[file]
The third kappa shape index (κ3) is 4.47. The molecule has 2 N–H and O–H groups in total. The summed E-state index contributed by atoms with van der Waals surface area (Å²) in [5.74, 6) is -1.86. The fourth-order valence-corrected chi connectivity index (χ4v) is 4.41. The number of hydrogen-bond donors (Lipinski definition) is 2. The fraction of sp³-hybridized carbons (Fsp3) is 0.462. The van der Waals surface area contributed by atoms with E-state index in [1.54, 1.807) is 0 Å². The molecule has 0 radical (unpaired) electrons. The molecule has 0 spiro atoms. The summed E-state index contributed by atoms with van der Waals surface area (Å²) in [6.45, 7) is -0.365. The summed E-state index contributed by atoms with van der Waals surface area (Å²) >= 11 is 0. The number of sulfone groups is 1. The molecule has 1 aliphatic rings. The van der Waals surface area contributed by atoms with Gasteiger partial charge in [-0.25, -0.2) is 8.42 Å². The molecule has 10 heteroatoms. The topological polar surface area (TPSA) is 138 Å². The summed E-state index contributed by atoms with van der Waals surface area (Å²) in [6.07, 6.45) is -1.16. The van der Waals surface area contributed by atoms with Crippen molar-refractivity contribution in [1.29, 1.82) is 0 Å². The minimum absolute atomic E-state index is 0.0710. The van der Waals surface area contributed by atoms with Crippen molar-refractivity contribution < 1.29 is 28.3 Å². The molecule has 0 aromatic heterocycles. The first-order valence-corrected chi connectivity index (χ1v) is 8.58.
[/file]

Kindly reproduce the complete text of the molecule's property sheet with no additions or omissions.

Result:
The third kappa shape index (κ3) is 4.47. The molecule has 2 N–H and O–H groups in total. The summed E-state index contributed by atoms with van der Waals surface area (Å²) in [5.74, 6) is -1.86. The fourth-order valence-corrected chi connectivity index (χ4v) is 4.41. The number of hydrogen-bond donors (Lipinski definition) is 2. The fraction of sp³-hybridized carbons (Fsp3) is 0.462. The van der Waals surface area contributed by atoms with E-state index in [1.54, 1.807) is 0 Å². The molecule has 0 radical (unpaired) electrons. The molecule has 0 spiro atoms. The summed E-state index contributed by atoms with van der Waals surface area (Å²) in [6.45, 7) is -0.365. The summed E-state index contributed by atoms with van der Waals surface area (Å²) >= 11 is 0. The number of sulfone groups is 1. The molecule has 1 aliphatic rings. The van der Waals surface area contributed by atoms with Gasteiger partial charge in [-0.25, -0.2) is 8.42 Å². The molecule has 10 heteroatoms. The topological polar surface area (TPSA) is 138 Å². The summed E-state index contributed by atoms with van der Waals surface area (Å²) in [6.07, 6.45) is -1.16. The van der Waals surface area contributed by atoms with Crippen molar-refractivity contribution in [1.29, 1.82) is 0 Å². The minimum absolute atomic E-state index is 0.0710. The van der Waals surface area contributed by atoms with Crippen molar-refractivity contribution < 1.29 is 28.3 Å². The molecule has 0 aromatic heterocycles. The first-order valence-corrected chi connectivity index (χ1v) is 8.58.